The Modern Literature and Culture Research Centre (MLC) has recently acquired an April 1952 copy of Life Magazine, featuring Winthrop Sargeant's article on Marcel Duchamp entitled "Dada's Daddy." The article was influential in establishing Duchamp as "the world's most eminent Dadaist" (p. 105).
The article opens with the words: "a rather strange assortment of people crowded into a small but elegant basement art gallery in Manhattan to view a rather strange assortment of painting and sculpture and to greet an equally strange artist" — of course, referring to Duchamp. The article is woven with historical information regarding the Dadaist movement, Sargeant's own insights into the relevance of Dadaism in contemporary art and culture, and quotations from his interview with Marcel Duchamp, whom he calls both the Dadaist movement's "spiritual leader" and "the perfect high-brow." Sargeant writes:
While Duchamp's Dadaist revolution caused little loss of life, it has actually affected much that has happened in the world of culture since it took place. But for it, probably nobody today would consider James Thurber's cartoons art; Gertrude Stein would never have taught Ernest Hemingway how to write crisp dialog, museums of modern art would lack a rationale for much of what they do, and nobody but a passionately dedicated plumber would have noted that you can get a certain amount of esthetic pleasure from the contemplation of a well-made gas pipe. (p. 105)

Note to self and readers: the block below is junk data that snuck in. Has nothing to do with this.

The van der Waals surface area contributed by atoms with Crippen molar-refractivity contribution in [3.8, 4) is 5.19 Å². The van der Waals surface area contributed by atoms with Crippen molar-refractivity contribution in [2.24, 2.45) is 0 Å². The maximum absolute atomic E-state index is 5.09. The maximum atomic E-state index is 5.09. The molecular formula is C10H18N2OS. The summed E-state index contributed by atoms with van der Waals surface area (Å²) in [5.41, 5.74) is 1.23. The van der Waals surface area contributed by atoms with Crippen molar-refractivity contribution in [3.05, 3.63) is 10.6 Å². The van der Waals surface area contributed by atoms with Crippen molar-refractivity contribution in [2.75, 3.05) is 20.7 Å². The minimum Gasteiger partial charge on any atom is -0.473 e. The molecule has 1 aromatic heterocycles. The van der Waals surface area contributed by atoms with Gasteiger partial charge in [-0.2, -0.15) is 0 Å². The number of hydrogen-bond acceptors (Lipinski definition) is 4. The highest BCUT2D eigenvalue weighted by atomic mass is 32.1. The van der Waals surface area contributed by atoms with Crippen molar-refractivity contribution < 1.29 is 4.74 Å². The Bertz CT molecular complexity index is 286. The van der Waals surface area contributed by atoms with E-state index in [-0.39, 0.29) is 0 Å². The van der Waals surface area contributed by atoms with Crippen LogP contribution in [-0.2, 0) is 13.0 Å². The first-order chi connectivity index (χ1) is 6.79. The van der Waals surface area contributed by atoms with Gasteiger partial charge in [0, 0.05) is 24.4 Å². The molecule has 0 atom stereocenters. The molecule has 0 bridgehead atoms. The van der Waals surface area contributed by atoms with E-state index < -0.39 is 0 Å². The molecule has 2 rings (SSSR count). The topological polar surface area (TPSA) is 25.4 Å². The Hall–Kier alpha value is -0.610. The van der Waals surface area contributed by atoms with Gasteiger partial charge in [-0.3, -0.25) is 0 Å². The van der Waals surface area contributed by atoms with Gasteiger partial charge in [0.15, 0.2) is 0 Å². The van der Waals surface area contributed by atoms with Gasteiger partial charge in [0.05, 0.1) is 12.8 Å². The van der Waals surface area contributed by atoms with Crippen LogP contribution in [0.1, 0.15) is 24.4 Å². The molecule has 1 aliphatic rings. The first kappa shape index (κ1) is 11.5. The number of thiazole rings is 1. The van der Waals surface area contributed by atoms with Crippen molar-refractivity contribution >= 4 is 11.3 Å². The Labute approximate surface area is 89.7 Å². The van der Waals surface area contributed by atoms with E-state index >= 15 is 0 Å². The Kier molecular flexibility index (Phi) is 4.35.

This edition of Life also includes a feature entitled "Eisenhower of Abilene: The Making of a Man is Traced in His Past," which outlines Dwight Eisenhower's historical and personal path to political success. This article is particularly notable because it was published one year prior to his election to the U.S. Presidency and openly explores his German Mennonite ancestral heritage.
As was typical in magazines such as Life, this edition is peppered with a diverse array of product advertisements aimed at middle-class readers, such as the General Electric Dishwasher ("for every man who needs a good excuse for 'getting out' of the dishes"), Kodak ("snapshots remember — when you forget"), and Budweiser Lager Beer ("the beer of your lifetime, too").
This copy will be helpful to students and scholars at the MLC who will be able to visually and physically explore the pages — and the lives represented in the pages — of Life in 1952.
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